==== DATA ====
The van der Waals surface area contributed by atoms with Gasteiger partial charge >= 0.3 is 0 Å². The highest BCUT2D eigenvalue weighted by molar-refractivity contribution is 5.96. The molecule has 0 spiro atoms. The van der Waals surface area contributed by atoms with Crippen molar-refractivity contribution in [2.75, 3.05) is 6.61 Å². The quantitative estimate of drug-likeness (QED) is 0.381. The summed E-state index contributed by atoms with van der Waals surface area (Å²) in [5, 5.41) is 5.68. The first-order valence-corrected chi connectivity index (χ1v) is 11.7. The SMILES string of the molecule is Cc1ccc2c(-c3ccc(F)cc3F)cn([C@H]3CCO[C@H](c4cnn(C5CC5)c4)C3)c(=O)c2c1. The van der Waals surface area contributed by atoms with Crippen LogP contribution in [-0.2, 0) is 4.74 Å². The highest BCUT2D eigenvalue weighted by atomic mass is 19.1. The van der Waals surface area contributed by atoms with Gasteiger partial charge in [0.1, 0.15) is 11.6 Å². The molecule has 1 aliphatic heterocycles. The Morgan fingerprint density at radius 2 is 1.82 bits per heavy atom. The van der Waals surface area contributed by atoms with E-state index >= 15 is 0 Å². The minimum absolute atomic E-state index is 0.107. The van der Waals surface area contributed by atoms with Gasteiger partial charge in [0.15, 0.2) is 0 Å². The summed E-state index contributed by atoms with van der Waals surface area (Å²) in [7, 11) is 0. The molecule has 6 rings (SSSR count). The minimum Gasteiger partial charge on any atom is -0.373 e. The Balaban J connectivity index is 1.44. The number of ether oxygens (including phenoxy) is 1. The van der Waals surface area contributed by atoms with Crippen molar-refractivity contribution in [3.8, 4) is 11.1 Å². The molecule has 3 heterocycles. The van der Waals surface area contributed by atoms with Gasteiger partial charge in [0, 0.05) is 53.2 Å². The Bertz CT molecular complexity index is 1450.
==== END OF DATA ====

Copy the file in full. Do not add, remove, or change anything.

The van der Waals surface area contributed by atoms with Gasteiger partial charge >= 0.3 is 0 Å². The highest BCUT2D eigenvalue weighted by molar-refractivity contribution is 5.96. The molecule has 0 spiro atoms. The van der Waals surface area contributed by atoms with Crippen molar-refractivity contribution in [2.75, 3.05) is 6.61 Å². The quantitative estimate of drug-likeness (QED) is 0.381. The summed E-state index contributed by atoms with van der Waals surface area (Å²) in [5, 5.41) is 5.68. The first-order valence-corrected chi connectivity index (χ1v) is 11.7. The SMILES string of the molecule is Cc1ccc2c(-c3ccc(F)cc3F)cn([C@H]3CCO[C@H](c4cnn(C5CC5)c4)C3)c(=O)c2c1. The van der Waals surface area contributed by atoms with Crippen LogP contribution in [-0.2, 0) is 4.74 Å². The highest BCUT2D eigenvalue weighted by atomic mass is 19.1. The van der Waals surface area contributed by atoms with Gasteiger partial charge in [0.1, 0.15) is 11.6 Å². The molecule has 1 aliphatic heterocycles. The Morgan fingerprint density at radius 2 is 1.82 bits per heavy atom. The van der Waals surface area contributed by atoms with E-state index >= 15 is 0 Å². The minimum absolute atomic E-state index is 0.107. The van der Waals surface area contributed by atoms with Gasteiger partial charge in [0.15, 0.2) is 0 Å². The summed E-state index contributed by atoms with van der Waals surface area (Å²) in [7, 11) is 0. The molecule has 6 rings (SSSR count). The minimum Gasteiger partial charge on any atom is -0.373 e. The Balaban J connectivity index is 1.44. The number of ether oxygens (including phenoxy) is 1. The van der Waals surface area contributed by atoms with Crippen molar-refractivity contribution in [3.8, 4) is 11.1 Å². The molecule has 3 heterocycles. The van der Waals surface area contributed by atoms with Gasteiger partial charge in [0, 0.05) is 53.2 Å². The Bertz CT molecular complexity index is 1450.